Donald Trump Gives William Barr Power to Declassify Intelligence Information in 'a Corrupt Act of Political Retribution,' Experts Say

donald, trump, william, barr, declassifying, information
From left: President Donald Trump and Attorney General William Barr arrive for the presentation of the Public Safety Officer Medals of Valor in the East Room of the White House on May 22. Trump has given Barr permission to declassify information relating to the origins of special counsel Robert Mueller's investigation into Russian election interference, a move was slammed by legal experts. Chip Somodevilla/Getty Images

Donald Trump has given Attorney General William Barr permission to declassify intelligence information about the origins of the Russia investigation, a move legal experts say is a gross abuse of power.

"In a corrupt act of political retribution, our president has ordered his utterly compliant attorney general to root out Deep State demons that exist only in the unhinged mind of our nation's leader," Gene Rossi, a former federal prosecutor, told Newsweek.

The White House released a statement on Thursday announcing the declassification, claiming that it "will help ensure that all Americans learn the truth about the events that occurred" during the 2016 election.

Trump's order also demanded that intelligence agencies fully cooperate with the Justice Department's latest probe into the origin of special counsel Robert Mueller's investigation of Russian election meddling and "surveillance activities" during the presidential election.

Bradley Moss, a national security law expert, told Newsweek that this represents "an unprecedented set of actions by the president."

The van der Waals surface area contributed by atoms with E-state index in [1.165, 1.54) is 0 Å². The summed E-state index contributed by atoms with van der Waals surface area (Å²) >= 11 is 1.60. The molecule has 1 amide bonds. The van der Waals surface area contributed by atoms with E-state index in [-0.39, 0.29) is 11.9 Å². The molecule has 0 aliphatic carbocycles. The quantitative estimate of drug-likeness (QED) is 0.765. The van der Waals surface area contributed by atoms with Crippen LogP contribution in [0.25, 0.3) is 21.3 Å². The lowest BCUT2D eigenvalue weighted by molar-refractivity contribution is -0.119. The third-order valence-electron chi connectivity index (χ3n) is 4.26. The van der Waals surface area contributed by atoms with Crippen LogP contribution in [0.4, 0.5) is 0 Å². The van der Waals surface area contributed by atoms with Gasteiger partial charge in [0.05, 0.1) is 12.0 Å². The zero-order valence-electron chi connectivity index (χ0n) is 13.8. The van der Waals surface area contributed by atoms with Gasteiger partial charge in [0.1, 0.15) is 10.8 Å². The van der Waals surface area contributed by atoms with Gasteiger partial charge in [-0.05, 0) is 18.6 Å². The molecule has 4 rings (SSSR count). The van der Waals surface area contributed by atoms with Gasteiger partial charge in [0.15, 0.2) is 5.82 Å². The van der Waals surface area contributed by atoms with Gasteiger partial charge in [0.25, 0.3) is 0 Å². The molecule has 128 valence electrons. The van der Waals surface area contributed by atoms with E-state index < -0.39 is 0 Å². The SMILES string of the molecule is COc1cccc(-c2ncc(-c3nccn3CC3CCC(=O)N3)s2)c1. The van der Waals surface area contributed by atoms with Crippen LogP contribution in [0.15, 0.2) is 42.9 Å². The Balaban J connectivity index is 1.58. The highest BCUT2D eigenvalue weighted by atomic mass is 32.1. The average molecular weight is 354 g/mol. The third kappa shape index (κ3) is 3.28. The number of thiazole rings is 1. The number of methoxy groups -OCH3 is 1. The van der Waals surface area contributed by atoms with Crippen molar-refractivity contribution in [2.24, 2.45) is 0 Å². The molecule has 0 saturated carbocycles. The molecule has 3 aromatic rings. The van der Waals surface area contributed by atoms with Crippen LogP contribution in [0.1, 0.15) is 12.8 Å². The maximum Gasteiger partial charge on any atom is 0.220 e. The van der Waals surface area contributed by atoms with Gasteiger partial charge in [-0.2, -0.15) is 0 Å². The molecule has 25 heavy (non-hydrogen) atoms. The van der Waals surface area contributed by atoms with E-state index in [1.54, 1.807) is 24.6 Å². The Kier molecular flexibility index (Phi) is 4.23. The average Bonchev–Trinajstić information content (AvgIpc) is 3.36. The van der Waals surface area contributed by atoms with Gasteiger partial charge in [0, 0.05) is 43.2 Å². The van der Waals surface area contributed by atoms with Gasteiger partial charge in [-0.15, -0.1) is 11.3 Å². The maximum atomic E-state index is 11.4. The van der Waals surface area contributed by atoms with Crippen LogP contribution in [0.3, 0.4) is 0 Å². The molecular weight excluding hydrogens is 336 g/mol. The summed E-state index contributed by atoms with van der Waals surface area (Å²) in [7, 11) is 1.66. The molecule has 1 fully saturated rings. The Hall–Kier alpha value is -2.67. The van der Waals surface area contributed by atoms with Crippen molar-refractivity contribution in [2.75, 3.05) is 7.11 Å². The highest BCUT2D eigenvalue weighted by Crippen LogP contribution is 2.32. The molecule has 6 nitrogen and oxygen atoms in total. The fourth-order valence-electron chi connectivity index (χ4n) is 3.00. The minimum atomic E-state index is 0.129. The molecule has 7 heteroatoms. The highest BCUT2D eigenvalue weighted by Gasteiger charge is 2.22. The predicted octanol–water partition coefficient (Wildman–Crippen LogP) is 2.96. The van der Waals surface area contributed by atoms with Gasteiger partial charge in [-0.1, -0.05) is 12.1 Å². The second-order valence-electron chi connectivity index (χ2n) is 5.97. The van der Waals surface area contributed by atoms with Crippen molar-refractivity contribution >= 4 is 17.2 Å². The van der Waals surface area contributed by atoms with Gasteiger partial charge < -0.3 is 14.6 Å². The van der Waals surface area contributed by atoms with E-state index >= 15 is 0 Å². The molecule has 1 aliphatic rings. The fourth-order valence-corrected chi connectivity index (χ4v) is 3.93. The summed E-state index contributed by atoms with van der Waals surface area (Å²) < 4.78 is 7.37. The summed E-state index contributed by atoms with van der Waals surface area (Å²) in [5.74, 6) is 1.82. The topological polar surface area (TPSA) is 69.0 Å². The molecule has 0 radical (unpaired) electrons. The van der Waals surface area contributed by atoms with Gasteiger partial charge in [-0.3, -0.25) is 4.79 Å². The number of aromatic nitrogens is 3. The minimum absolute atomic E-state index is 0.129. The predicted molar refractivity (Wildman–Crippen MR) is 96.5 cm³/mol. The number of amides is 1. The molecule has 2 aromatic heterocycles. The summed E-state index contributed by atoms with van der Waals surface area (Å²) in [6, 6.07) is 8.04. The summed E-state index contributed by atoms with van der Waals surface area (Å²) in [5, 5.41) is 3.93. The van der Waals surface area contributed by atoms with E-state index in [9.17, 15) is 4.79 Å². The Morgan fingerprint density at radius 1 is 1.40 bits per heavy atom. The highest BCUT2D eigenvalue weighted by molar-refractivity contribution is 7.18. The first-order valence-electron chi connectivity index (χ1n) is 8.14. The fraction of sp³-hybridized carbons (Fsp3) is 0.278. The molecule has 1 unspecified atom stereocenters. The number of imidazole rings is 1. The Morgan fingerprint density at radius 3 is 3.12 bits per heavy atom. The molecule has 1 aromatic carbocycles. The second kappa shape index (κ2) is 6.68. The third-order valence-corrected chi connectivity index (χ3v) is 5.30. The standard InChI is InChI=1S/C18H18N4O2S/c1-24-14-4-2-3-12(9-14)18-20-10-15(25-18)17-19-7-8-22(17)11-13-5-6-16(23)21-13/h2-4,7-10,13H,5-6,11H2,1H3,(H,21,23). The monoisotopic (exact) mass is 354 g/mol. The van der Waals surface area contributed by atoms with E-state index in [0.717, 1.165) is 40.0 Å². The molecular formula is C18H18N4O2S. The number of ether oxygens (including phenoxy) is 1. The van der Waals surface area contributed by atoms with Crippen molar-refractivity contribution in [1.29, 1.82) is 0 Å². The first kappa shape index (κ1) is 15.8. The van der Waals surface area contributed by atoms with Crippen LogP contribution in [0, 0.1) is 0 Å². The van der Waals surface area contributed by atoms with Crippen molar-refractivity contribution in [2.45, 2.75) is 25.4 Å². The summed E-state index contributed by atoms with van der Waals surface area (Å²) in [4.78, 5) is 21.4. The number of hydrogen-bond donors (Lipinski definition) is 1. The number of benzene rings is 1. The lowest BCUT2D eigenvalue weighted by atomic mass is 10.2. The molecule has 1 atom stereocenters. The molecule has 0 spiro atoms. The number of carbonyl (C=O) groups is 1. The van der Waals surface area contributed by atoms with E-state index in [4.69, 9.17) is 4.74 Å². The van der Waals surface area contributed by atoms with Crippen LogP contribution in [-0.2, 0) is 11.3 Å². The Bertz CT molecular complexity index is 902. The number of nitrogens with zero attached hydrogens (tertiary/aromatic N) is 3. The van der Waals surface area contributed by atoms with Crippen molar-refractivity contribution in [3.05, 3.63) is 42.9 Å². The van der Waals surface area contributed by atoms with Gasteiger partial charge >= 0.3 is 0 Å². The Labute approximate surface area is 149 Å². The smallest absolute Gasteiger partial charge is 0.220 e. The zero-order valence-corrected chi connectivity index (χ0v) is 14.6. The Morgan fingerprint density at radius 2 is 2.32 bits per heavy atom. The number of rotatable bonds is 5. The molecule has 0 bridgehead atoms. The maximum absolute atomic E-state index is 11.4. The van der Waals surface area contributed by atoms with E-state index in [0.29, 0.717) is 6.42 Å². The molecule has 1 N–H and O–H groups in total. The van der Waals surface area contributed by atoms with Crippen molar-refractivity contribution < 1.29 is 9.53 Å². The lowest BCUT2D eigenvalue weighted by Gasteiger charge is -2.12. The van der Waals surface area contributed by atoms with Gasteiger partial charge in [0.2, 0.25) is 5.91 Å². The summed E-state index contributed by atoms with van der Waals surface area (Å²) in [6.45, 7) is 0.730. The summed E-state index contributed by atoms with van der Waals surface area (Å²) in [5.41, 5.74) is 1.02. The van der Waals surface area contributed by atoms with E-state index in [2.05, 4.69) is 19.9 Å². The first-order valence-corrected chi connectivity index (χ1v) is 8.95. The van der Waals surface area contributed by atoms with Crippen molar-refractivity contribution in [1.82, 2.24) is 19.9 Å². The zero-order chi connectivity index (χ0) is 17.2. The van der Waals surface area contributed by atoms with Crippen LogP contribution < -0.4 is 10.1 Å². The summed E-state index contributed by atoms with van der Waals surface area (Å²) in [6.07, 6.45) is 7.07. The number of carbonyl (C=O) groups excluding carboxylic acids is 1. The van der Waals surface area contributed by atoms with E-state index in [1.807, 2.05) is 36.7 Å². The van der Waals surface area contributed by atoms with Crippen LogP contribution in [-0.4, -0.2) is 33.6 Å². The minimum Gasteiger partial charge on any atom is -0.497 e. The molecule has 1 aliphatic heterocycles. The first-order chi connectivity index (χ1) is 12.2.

"It is virtually unheard of for the attorney general to have such expansive declassification authority," Moss said. "That it is being provided to Barr here, in a politically-driven inquiry into the president's adversaries, raises serious concerns that the power will be abused to allow for selective and cherry-picked declassifications."

Trump's latest order for declassification and cooperation from the intelligence community is a direct contrast to his approach to the congressional oversight into his administration and family business. He previously told his team not to cooperate with subpoenas or requests issued by House Democrats.

The president's order also places Barr under an even bigger microscope as he faces criticism for acting more like Trump's defense lawyer than the attorney general—especially when it comes to the handling of the Mueller report.

"This is a danger sign. Barr, who is willing to use criminal investigations as political tools, can now decide to selectively release classified information to further the WH's false narrative. But he won't file a motion asking a judge to turnover grand jury material to Congress," Joyce Vance, a former U.S. attorney, wrote on Twitter.

Barr has long argued that he cannot release the unredacted Mueller report to the American people or to Congress, citing sensitive grand jury material and intelligence information. Democrats have created multiple deadlines for Barr to make the report available, but none of them have been met.

The attorney general also claimed that he could not disclose the grand jury information without a court order, but Rossi said that any court would approve the request in a "New York minute."

The former federal prosecutor said that when it came to the release of information, the only difference between the two probes is that President Trump thinks that Barr's will help him and Mueller's will hurt him.

"It's pitiful, it's just pitiful," Rossi said. "At the end of the day, history is going to find that [Barr] was compliant, he was timid, and at times he was a sycophant. All to please Trump."